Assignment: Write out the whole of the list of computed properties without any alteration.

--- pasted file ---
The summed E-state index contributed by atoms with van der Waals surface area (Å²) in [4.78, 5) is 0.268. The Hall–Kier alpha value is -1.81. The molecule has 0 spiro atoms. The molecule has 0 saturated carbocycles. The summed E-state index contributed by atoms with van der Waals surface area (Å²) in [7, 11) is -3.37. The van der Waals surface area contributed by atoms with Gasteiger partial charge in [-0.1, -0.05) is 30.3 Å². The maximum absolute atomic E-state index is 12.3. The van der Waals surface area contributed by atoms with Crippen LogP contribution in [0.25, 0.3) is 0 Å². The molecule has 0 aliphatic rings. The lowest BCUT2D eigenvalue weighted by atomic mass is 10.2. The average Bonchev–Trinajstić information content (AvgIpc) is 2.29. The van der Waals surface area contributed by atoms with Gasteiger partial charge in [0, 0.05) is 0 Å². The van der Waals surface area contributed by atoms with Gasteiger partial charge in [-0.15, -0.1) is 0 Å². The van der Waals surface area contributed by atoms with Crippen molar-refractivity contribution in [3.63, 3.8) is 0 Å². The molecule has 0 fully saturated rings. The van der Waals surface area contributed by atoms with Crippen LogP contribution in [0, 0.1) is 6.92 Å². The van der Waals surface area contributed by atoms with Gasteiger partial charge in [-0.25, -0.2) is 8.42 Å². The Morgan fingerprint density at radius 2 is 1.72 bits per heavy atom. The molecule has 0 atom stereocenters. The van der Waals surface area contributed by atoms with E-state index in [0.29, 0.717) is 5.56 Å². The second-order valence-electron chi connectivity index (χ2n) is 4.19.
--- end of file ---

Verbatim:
The summed E-state index contributed by atoms with van der Waals surface area (Å²) in [4.78, 5) is 0.268. The Hall–Kier alpha value is -1.81. The molecule has 0 spiro atoms. The molecule has 0 saturated carbocycles. The summed E-state index contributed by atoms with van der Waals surface area (Å²) in [7, 11) is -3.37. The van der Waals surface area contributed by atoms with Gasteiger partial charge in [-0.1, -0.05) is 30.3 Å². The maximum absolute atomic E-state index is 12.3. The van der Waals surface area contributed by atoms with Crippen LogP contribution in [0.25, 0.3) is 0 Å². The molecule has 0 aliphatic rings. The lowest BCUT2D eigenvalue weighted by atomic mass is 10.2. The average Bonchev–Trinajstić information content (AvgIpc) is 2.29. The van der Waals surface area contributed by atoms with Gasteiger partial charge in [0, 0.05) is 0 Å². The van der Waals surface area contributed by atoms with Gasteiger partial charge in [-0.15, -0.1) is 0 Å². The van der Waals surface area contributed by atoms with Crippen molar-refractivity contribution in [3.63, 3.8) is 0 Å². The molecule has 0 fully saturated rings. The van der Waals surface area contributed by atoms with Crippen LogP contribution in [0, 0.1) is 6.92 Å². The van der Waals surface area contributed by atoms with Gasteiger partial charge in [-0.25, -0.2) is 8.42 Å². The Morgan fingerprint density at radius 2 is 1.72 bits per heavy atom. The molecule has 0 atom stereocenters. The van der Waals surface area contributed by atoms with E-state index in [0.29, 0.717) is 5.56 Å². The second-order valence-electron chi connectivity index (χ2n) is 4.19.